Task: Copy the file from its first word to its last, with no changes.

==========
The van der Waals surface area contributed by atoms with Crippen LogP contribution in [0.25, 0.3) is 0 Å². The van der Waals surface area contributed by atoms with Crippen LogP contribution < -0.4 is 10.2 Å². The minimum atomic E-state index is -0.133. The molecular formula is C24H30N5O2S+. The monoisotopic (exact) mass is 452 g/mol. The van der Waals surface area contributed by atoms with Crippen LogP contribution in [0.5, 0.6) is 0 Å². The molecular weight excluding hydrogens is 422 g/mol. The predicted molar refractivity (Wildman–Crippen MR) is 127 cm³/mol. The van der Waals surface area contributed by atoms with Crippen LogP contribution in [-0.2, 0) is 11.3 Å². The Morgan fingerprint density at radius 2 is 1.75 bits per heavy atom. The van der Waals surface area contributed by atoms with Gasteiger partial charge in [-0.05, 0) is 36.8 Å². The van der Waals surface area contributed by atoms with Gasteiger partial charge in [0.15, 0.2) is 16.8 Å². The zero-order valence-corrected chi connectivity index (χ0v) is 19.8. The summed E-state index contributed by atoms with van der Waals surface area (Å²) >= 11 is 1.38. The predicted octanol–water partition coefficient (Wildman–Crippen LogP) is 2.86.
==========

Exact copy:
The van der Waals surface area contributed by atoms with Crippen LogP contribution in [0.25, 0.3) is 0 Å². The van der Waals surface area contributed by atoms with Crippen LogP contribution < -0.4 is 10.2 Å². The minimum atomic E-state index is -0.133. The molecular formula is C24H30N5O2S+. The monoisotopic (exact) mass is 452 g/mol. The van der Waals surface area contributed by atoms with Crippen LogP contribution in [0.5, 0.6) is 0 Å². The molecular weight excluding hydrogens is 422 g/mol. The predicted molar refractivity (Wildman–Crippen MR) is 127 cm³/mol. The van der Waals surface area contributed by atoms with Crippen LogP contribution in [-0.2, 0) is 11.3 Å². The Morgan fingerprint density at radius 2 is 1.75 bits per heavy atom. The van der Waals surface area contributed by atoms with Gasteiger partial charge in [-0.05, 0) is 36.8 Å². The van der Waals surface area contributed by atoms with Gasteiger partial charge in [0.15, 0.2) is 16.8 Å². The zero-order valence-corrected chi connectivity index (χ0v) is 19.8. The summed E-state index contributed by atoms with van der Waals surface area (Å²) >= 11 is 1.38. The predicted octanol–water partition coefficient (Wildman–Crippen LogP) is 2.86.